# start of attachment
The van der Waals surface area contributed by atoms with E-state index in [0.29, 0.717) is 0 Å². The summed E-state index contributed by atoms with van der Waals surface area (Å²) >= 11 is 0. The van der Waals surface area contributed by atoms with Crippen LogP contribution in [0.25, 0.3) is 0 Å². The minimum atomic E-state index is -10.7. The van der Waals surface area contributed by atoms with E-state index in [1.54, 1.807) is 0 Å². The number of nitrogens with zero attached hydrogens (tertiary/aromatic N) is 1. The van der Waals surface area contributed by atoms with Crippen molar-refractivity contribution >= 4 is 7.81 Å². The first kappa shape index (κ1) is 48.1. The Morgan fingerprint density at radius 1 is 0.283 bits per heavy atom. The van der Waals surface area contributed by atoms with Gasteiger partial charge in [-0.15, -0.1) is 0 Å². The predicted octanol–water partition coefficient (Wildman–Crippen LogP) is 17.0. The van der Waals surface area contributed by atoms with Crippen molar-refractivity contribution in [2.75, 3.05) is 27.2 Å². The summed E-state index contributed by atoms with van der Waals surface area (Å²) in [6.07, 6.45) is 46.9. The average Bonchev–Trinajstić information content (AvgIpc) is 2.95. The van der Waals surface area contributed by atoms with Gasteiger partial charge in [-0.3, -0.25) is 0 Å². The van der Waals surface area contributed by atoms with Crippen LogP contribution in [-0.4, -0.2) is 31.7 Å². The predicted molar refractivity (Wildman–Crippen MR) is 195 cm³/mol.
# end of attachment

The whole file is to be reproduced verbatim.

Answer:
The van der Waals surface area contributed by atoms with E-state index in [0.29, 0.717) is 0 Å². The summed E-state index contributed by atoms with van der Waals surface area (Å²) >= 11 is 0. The van der Waals surface area contributed by atoms with Crippen LogP contribution in [0.25, 0.3) is 0 Å². The minimum atomic E-state index is -10.7. The van der Waals surface area contributed by atoms with E-state index in [1.54, 1.807) is 0 Å². The number of nitrogens with zero attached hydrogens (tertiary/aromatic N) is 1. The van der Waals surface area contributed by atoms with Crippen molar-refractivity contribution >= 4 is 7.81 Å². The first kappa shape index (κ1) is 48.1. The Morgan fingerprint density at radius 1 is 0.283 bits per heavy atom. The van der Waals surface area contributed by atoms with Gasteiger partial charge in [-0.15, -0.1) is 0 Å². The predicted octanol–water partition coefficient (Wildman–Crippen LogP) is 17.0. The van der Waals surface area contributed by atoms with Crippen molar-refractivity contribution in [2.75, 3.05) is 27.2 Å². The summed E-state index contributed by atoms with van der Waals surface area (Å²) in [6.07, 6.45) is 46.9. The average Bonchev–Trinajstić information content (AvgIpc) is 2.95. The van der Waals surface area contributed by atoms with Gasteiger partial charge in [-0.3, -0.25) is 0 Å². The van der Waals surface area contributed by atoms with Crippen LogP contribution in [-0.4, -0.2) is 31.7 Å². The predicted molar refractivity (Wildman–Crippen MR) is 195 cm³/mol.